Türkiye ranks 45th of 193 countries in human development, new UNDP report says

March 13, 2024

Globally, rich countries achieve record levels while poorer countries fall behind as polarization and inequality block solutions to global challenges

Ankara, 13 March 2024 - Türkiye ranks 45th among 193 countries in this year’s edition of the Human Development Index (HDI) released today by the United Nations Development Programme (UNDP). Based on 2022 data, Türkiye lands in the “very high human development” category—the highest of four—for the fourth year in a row. But while the ranking offers good news for the most prosperous countries, it shows a worrying divergence in human development outcomes, with poorer countries failing to regain ground lost to the pandemic. 

Globally, the HDI hit a record high, rebounding from two years of pandemic declines. The average conceals widening inequality, however, as half of the world’s poorest countries failed to regain their pre-pandemic level.  

“Like most of the world’s wealthier countries, Türkiye has bounced back vigorously from pandemic setbacks,” said UNDP Türkiye Resident Representative Louisa Vinton. “But this encouraging progress is overshadowed by resurgent inequality that threatens millions of people around the world with the risk of being left behind.” 

UNDP’s HDI was created 34 years ago to provide a fuller measure of human wellbeing than that afforded by financially focused indicators such as gross domestic product (GDP). It combines three key measures: a long and healthy life, access to knowledge and a decent standard of living. Türkiye has shown remarkable improvement over three decades: the country’s HDI value rose from 0.598 in 1990 to 0.855 in 2022, a 43 percent increase. 

Türkiye has seen advances across all three dimensions of the HDI: life expectancy at birth increased by 10.8 years between 1990 and 2022; mean years of schooling increased by 4.4 years; and expected years of schooling increased by 10.8 years. And the country’s gross national income per capita surged by 154.3 percent in the same period. 

But Türkiye’s ranking slips when the HDI is adjusted for inequality. Overall men enjoy a higher level of human development than women, so when adjusted for gender equality, Türkiye’s ranking falls to 63rd of 166 countries.

The new ranking is based on national statistics and data reported in 2022, so it does not reflect the impact of the February 2023 earthquakes. Despite the huge loss of life and the vast scale of the damage caused by the disaster – a government assessment prepared with UNDP’s support estimated total damages and losses at US$103.6 billion, or 9 percent of forecast GDP for 2023 – the earthquakes are not expected to affect the country’s HDI ranking.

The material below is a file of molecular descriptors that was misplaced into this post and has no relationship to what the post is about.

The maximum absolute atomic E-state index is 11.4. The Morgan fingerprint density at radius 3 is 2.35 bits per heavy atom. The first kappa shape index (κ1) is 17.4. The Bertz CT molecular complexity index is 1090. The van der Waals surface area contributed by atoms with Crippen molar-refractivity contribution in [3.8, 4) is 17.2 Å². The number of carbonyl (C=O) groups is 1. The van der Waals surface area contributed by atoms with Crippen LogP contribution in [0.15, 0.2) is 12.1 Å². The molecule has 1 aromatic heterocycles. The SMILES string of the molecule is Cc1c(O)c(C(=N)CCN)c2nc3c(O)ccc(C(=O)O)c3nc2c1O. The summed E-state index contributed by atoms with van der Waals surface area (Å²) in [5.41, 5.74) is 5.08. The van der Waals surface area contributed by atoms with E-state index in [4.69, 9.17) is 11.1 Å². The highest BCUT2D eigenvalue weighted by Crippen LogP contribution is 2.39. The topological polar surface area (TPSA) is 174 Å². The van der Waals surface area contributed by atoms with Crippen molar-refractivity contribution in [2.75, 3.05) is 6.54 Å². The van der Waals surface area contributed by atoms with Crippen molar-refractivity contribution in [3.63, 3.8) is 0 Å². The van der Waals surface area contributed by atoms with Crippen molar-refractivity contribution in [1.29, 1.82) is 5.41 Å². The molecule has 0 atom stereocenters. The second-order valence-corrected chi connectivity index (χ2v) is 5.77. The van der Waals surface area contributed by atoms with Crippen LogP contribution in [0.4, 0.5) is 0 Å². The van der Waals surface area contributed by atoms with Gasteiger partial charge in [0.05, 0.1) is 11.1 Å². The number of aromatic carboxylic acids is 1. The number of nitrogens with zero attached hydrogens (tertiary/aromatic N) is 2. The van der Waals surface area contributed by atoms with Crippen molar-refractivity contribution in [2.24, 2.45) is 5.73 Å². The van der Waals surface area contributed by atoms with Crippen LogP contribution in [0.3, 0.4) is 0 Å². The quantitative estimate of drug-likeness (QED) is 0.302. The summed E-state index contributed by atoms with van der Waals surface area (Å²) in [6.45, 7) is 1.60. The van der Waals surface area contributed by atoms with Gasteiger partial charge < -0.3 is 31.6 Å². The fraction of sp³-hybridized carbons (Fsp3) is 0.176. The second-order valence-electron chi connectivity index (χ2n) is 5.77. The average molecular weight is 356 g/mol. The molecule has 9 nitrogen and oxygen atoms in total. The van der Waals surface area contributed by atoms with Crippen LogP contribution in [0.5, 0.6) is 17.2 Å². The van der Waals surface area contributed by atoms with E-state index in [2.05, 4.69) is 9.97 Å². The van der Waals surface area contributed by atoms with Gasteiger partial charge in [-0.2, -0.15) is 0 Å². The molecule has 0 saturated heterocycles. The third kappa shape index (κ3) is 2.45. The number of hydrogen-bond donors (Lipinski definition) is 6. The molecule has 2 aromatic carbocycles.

The HDI rankings are a core part of the Human Development Report (HDR) published each year by UNDP. The 2023/24 edition, entitled Breaking the Gridlock: Reimagining Cooperation in a Polarized World, warns that uneven development progress is leaving the poorest behind, exacerbating inequality and stoking polarization on a global scale. The report finds that international collective action is hindered by an emerging “democracy paradox”: while nine in ten people worldwide endorse democracy, over half of global survey respondents express support for leaders that may undermine it by bypassing fundamental rules of the democratic process. Half of people surveyed worldwide report having no or limited control over their lives, and over two-thirds believe they have little influence on their government’s decisions. Such feelings of powerlessness combined with growing political polarization are causing some countries to turn inward precisely when renewed cooperation is vital, the report concludes. 

Pronouncing “deglobalization” an irresponsible illusion, the report recommends collective action to create “a new generation of global public goods” to provide solutions to cross-border challenges such as climate change. 

“In a world marked by increasing polarization and division, neglecting to invest in each other poses a serious threat to our wellbeing and security,” said UNDP Administrator Achim Steiner. “Protectionist approaches cannot address the complex, interconnected challenges we face, including pandemic prevention, climate change, and digital regulation. Our problems are intertwined, requiring equally interconnected solutions.”

To learn more about the 2023/24 Human Development Report and UNDP’s analysis on navigating the new uncertainty complex, visit: https://www.undp.org/turkiye/publications/human-development-report-2023

Contact information: Faik Uyanık, UNDP Türkiye, faik.uyanik@undp.org